Steel Light Poles

From a Role of flat steel to a finished light pole. Last week a team member posed a question, “How are steel light poles manufactured?”

Light poles have two main parts, the vertical tube and the base plate. The light fixture at the top of the pole is bolted to the tube and the base plate is bolted to a concrete footing in the ground. Their general construction is simple: a tube is welded to a cut base plate, a hand hole and fixture mounting holes are cut into the pole, then the pole is painted and installed.

This was too general for us. We wanted to know the full process of the pole was made. So here goes…

Starting with a roll of flat steel sheet, there are two main ways to form the pole: cold rolled or pressed on a brake.

Using a metal breakA top tool presses the material into a matching grove in the bottom tool, bending the material to the desired degree. Bending the steel on a press brake allows the manufacture to quickly switch from 4” or 5” square to octagonal tapered tubing by simply uploading a new program to the machine.
This process starts by cutting the steel to the proper length and width. For example, a 10’ tall, 4” square pole will start with a piece of steel, called a blank, 10’ long by 16” wide. The blank is then placed into a computer-controlled brake and shaped, one bend at time, until the tube is formed. Check out this video to see a break bend an octagonal pole.


After the tube is bent, it is fed through an automatic welder the weld is ground smooth leaving a flush finish. Sometimes, the tube warps during the process and must be straightened. This is done by supporting the pole in two places, at least 5 feet apart, and using a press in the middle to straighten the tube.

This tube forming process can be done for virtually any shape tube. The number and degree of the bends are adjusted to make different shapes. To make a round tube the break is fitted with a rounded top and bottom die. Here is a video showing the process of manufacturing a round tube.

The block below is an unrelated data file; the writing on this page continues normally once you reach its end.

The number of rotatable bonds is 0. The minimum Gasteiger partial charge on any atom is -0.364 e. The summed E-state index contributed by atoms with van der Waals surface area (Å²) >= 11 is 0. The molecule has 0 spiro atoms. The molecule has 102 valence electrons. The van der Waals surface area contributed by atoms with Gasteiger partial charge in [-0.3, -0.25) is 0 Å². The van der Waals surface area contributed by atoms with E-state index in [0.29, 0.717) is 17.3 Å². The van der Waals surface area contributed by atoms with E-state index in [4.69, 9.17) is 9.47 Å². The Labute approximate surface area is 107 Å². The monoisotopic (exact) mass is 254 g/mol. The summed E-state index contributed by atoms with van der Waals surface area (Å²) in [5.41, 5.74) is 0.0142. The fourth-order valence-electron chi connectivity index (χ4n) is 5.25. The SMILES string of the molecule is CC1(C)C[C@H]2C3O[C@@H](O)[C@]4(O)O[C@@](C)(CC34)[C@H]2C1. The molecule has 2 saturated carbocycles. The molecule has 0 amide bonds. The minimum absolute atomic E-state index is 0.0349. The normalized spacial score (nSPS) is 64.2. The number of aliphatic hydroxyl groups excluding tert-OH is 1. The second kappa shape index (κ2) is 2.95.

The cold rolling process is used in high volume mass production. A downside to this process is tube size cannot be changed as easily as they can be on a break. The cold rolling process starts with a roll of flat steel that is pre cut to the correct width. After going through a series of rollers that flatten the sheet, the steel is cleaned and the bending starts. For a square tube, the first roller bends the outside ends up about 45º. The next few rollers add two bends equally spaced down the center of the sheet and the four corners of the square tube start to take shape. Next, rollers on the out side of the tube make the final bends to close the gap and feed the tube past an anatomic welder. The excess weld bead is cut off, leaving a flat welded. From here the tube is passed through a cleaning solution and then a final set of finishing rollers to ensure the exact tube shape. An automatic saw then cuts the continuous tube into the specific length needed for the finished light pole. To finish the Poles, the manufacture cuts mounting holes and a hand hole according to the customer’s needs.

Manufacturing the base plate is relatively simple when compared to making the tube section. Most base plates start out as 3/4”-1” thick plate. Using a CNC laser table, water jet, or flame cutter, many base plates are cut out of one large plate of steel. The excess material can be recycled and reused in future steel products. Take a look at the below video to see how base plates are cut.

Finally the base plate is slid onto the tube and workers ensure the base plate is square to the tube. The seam is then welded on the top and bottom of the base plate. For high strength poles, gussets are added.

Because steel corrodes, the poles must be painted, galvanized, or powder coated. Painted poles are the most common due to its low cost and easy process. Powder coating is a high quality coating that can outlast conventional paint, but baking a full pole can be expensive. Galvanizing provides the most corrosion protection both inside and out side the pole and is the most expensive of the coating options.

When a pole is painted, many times the inside of the pole is not coated. When the pole is installed, water can become trapped inside the pole, accelerating rust, and causing the pole to fail prematurely. It is difficult for painters to properly coat the inside of the pole, making galvanizing the best option, because the bath coats the inside of the walls as well.

If you have ideas for blog topics or general light pole questions, comment on this blog, on Facebook, on LInkedIn, or email us at

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